Keeping with the Manhattan recipe, the Rob Roy simply pairs your favorite Scotch with sweet vermouth. It is basic, easy, and one of those popular cocktails that every good bartender should know how to make.
Whether you choose a blended or single malt Scotch is a matter of preference, though a blended whiskey is often the more popular choice. Either way, the simplicity of the drink allows the whiskey to shine through, so be sure to make a wise choice. This is one cocktail where your premium Scotch will not go to waste.
Gather the ingredients.
Pour the ingredients into a mixing glass with ice.
Strain into a chilled cocktail glass and garnish with a cherry.
Serve and enjoy!
Make the Rob Roy Your Way
Following the other great classic cocktails that use the spirit-vermouth combination, the Rob Roy can be adapted to fit your personal taste. You can also use any of these variations for a particular scotch.
While a "Perfect" Rob Roy may work best with a blended scotch like Johnnie Walker Black Label, you may want to use sweet vermouth alone for a single malt like Laphroaig 10YO. It will be a matter of personal preference and there are endless combinations available.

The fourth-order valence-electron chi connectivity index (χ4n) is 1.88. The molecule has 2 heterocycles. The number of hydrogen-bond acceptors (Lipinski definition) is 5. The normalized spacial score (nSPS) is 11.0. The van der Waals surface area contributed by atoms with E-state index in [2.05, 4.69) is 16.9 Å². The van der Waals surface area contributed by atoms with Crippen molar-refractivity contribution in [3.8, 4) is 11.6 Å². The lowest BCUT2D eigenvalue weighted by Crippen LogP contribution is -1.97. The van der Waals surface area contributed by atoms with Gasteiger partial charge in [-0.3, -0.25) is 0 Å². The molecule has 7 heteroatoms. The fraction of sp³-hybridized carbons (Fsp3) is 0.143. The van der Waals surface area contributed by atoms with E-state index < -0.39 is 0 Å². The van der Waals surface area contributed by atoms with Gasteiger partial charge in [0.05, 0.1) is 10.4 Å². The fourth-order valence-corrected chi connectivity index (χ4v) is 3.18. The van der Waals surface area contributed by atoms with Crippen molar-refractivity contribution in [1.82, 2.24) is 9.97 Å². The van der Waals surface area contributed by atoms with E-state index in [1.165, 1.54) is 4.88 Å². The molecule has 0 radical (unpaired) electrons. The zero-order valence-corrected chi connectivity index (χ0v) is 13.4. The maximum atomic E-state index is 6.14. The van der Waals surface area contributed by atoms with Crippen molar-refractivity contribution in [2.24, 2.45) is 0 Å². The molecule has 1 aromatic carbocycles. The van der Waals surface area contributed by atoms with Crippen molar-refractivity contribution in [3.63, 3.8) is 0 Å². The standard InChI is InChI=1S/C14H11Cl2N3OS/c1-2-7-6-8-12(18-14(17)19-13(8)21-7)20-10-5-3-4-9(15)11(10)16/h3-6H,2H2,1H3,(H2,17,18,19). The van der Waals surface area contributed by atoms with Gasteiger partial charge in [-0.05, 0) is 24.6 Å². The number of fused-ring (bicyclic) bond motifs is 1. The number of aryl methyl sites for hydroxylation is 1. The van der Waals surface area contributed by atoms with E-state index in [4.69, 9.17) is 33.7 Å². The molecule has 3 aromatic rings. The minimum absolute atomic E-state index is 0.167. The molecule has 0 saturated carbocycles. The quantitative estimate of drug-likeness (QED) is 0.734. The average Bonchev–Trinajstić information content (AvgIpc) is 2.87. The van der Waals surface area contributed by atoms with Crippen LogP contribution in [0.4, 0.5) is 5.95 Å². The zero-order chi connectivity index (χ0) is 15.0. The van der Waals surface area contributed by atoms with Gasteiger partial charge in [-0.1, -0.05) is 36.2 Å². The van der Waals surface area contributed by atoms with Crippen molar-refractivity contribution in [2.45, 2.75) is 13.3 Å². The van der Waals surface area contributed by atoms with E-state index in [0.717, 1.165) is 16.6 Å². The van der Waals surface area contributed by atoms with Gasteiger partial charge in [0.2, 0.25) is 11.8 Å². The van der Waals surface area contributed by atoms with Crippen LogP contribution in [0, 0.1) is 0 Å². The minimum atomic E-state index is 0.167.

- Use more or less sweet vermouth as desired. Some drinkers prefer a 3-to-1 ratio or even less vermouth.
- This drink can also be served on the rocks in an old-fashioned glass and built right in the glass. For a slower dilution, use an ice ball.
- Dry Rob Roy: Substitute dry vermouth for the sweet vermouth and garnish with an olive.
- Perfect Rob Roy: Use a 1/4 ounce of both sweet and dry vermouth and garnish with a lemon twist.
History of the Rob Roy
The Rob Roy was created at the famous New York City Waldorf-Astoria in the 1890s. As is the case with many classic cocktails of the time, this one debuted along with the 1894 Broadway show, "Rob Roy," which told the story of Robert Roy MacGregor, the Scottish Robin Hood of the 18th-century. The cocktail was also instrumental in introducing the American public to blended Scotch whiskey.
How Strong Is the Rob Roy?
The true alcohol content of any Rob Roy cocktail is going to depend on the whiskey you pour as well as the amount of vermouth you choose to include. Nonetheless, you can estimate that the average Rob Roy made with an 80-proof blended scotch in the standard recipe given is around 29 percent ABV (58 proof).
As you can see, it is not what we would consider a light cocktail, though "up" drinks that include alcohol alone rarely are. That is why drinks like the Rob Roy are served in such small portions, in this case slightly less than 3 ounces.